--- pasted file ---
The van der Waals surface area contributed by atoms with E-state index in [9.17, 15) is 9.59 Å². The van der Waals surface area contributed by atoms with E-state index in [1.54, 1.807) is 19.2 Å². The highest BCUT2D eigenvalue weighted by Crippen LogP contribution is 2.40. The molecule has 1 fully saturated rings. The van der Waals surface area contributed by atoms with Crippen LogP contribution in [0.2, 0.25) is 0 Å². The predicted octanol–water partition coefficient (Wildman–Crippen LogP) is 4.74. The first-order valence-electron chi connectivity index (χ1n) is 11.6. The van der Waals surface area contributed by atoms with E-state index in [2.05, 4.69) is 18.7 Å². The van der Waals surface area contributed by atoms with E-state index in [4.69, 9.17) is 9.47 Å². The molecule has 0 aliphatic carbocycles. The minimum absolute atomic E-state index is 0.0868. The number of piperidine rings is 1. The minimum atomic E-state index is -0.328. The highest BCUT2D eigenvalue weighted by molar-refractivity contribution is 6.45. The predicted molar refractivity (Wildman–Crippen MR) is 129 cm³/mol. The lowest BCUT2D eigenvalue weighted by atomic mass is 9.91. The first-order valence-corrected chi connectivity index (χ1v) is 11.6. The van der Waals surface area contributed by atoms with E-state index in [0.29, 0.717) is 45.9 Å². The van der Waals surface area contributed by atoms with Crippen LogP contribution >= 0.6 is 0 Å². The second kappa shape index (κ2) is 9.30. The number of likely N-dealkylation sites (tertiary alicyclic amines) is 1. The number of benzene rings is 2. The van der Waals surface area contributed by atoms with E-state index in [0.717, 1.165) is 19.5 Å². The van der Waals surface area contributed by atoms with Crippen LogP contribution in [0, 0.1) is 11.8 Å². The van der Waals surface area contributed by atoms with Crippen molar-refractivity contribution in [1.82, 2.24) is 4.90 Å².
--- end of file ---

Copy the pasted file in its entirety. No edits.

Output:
The van der Waals surface area contributed by atoms with E-state index in [9.17, 15) is 9.59 Å². The van der Waals surface area contributed by atoms with E-state index in [1.54, 1.807) is 19.2 Å². The highest BCUT2D eigenvalue weighted by Crippen LogP contribution is 2.40. The molecule has 1 fully saturated rings. The van der Waals surface area contributed by atoms with Crippen LogP contribution in [0.2, 0.25) is 0 Å². The predicted octanol–water partition coefficient (Wildman–Crippen LogP) is 4.74. The first-order valence-electron chi connectivity index (χ1n) is 11.6. The van der Waals surface area contributed by atoms with E-state index in [2.05, 4.69) is 18.7 Å². The van der Waals surface area contributed by atoms with E-state index in [4.69, 9.17) is 9.47 Å². The molecule has 0 aliphatic carbocycles. The minimum absolute atomic E-state index is 0.0868. The number of piperidine rings is 1. The minimum atomic E-state index is -0.328. The highest BCUT2D eigenvalue weighted by molar-refractivity contribution is 6.45. The predicted molar refractivity (Wildman–Crippen MR) is 129 cm³/mol. The lowest BCUT2D eigenvalue weighted by atomic mass is 9.91. The first-order valence-corrected chi connectivity index (χ1v) is 11.6. The van der Waals surface area contributed by atoms with E-state index in [0.29, 0.717) is 45.9 Å². The van der Waals surface area contributed by atoms with Crippen LogP contribution >= 0.6 is 0 Å². The second kappa shape index (κ2) is 9.30. The number of likely N-dealkylation sites (tertiary alicyclic amines) is 1. The number of benzene rings is 2. The van der Waals surface area contributed by atoms with E-state index in [0.717, 1.165) is 19.5 Å². The van der Waals surface area contributed by atoms with Crippen LogP contribution in [0, 0.1) is 11.8 Å². The van der Waals surface area contributed by atoms with Crippen molar-refractivity contribution in [1.82, 2.24) is 4.90 Å².